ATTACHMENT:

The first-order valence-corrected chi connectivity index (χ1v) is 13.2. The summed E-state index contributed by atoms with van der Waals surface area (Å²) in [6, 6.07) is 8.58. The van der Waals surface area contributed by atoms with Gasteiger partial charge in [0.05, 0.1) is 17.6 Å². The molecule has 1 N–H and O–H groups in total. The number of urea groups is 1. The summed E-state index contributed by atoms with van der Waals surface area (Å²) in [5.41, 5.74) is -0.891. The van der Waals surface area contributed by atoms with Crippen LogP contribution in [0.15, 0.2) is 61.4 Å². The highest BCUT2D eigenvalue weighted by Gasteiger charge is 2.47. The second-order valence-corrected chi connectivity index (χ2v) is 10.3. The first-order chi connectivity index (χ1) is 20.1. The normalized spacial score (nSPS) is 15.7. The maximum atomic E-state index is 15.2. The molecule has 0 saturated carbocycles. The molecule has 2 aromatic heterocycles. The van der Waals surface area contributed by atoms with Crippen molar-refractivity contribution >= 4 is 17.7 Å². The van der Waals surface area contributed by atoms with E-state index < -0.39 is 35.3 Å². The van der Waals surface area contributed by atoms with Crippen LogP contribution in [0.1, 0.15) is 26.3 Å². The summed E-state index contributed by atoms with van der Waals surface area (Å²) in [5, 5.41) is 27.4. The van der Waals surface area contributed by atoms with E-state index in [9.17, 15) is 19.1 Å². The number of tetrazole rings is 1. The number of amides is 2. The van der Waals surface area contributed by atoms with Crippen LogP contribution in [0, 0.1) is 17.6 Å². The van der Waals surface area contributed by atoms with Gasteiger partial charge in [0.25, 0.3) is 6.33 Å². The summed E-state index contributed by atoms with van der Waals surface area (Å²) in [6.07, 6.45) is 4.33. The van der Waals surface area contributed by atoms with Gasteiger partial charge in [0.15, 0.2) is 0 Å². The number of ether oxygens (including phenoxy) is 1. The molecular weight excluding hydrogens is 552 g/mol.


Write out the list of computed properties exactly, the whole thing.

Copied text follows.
The first-order valence-corrected chi connectivity index (χ1v) is 13.2. The summed E-state index contributed by atoms with van der Waals surface area (Å²) in [6, 6.07) is 8.58. The van der Waals surface area contributed by atoms with Gasteiger partial charge in [0.05, 0.1) is 17.6 Å². The molecule has 1 N–H and O–H groups in total. The number of urea groups is 1. The summed E-state index contributed by atoms with van der Waals surface area (Å²) in [5.41, 5.74) is -0.891. The van der Waals surface area contributed by atoms with Crippen LogP contribution in [0.15, 0.2) is 61.4 Å². The highest BCUT2D eigenvalue weighted by Gasteiger charge is 2.47. The second-order valence-corrected chi connectivity index (χ2v) is 10.3. The first-order chi connectivity index (χ1) is 20.1. The normalized spacial score (nSPS) is 15.7. The maximum atomic E-state index is 15.2. The molecule has 0 saturated carbocycles. The molecule has 2 aromatic heterocycles. The van der Waals surface area contributed by atoms with Crippen molar-refractivity contribution >= 4 is 17.7 Å². The van der Waals surface area contributed by atoms with E-state index < -0.39 is 35.3 Å². The van der Waals surface area contributed by atoms with Crippen LogP contribution in [0.1, 0.15) is 26.3 Å². The summed E-state index contributed by atoms with van der Waals surface area (Å²) in [5, 5.41) is 27.4. The van der Waals surface area contributed by atoms with E-state index in [9.17, 15) is 19.1 Å². The number of tetrazole rings is 1. The number of amides is 2. The van der Waals surface area contributed by atoms with Crippen LogP contribution in [0, 0.1) is 17.6 Å². The van der Waals surface area contributed by atoms with Gasteiger partial charge in [0.25, 0.3) is 6.33 Å². The summed E-state index contributed by atoms with van der Waals surface area (Å²) in [6.07, 6.45) is 4.33. The van der Waals surface area contributed by atoms with Gasteiger partial charge in [0.15, 0.2) is 0 Å². The number of ether oxygens (including phenoxy) is 1. The molecular weight excluding hydrogens is 552 g/mol.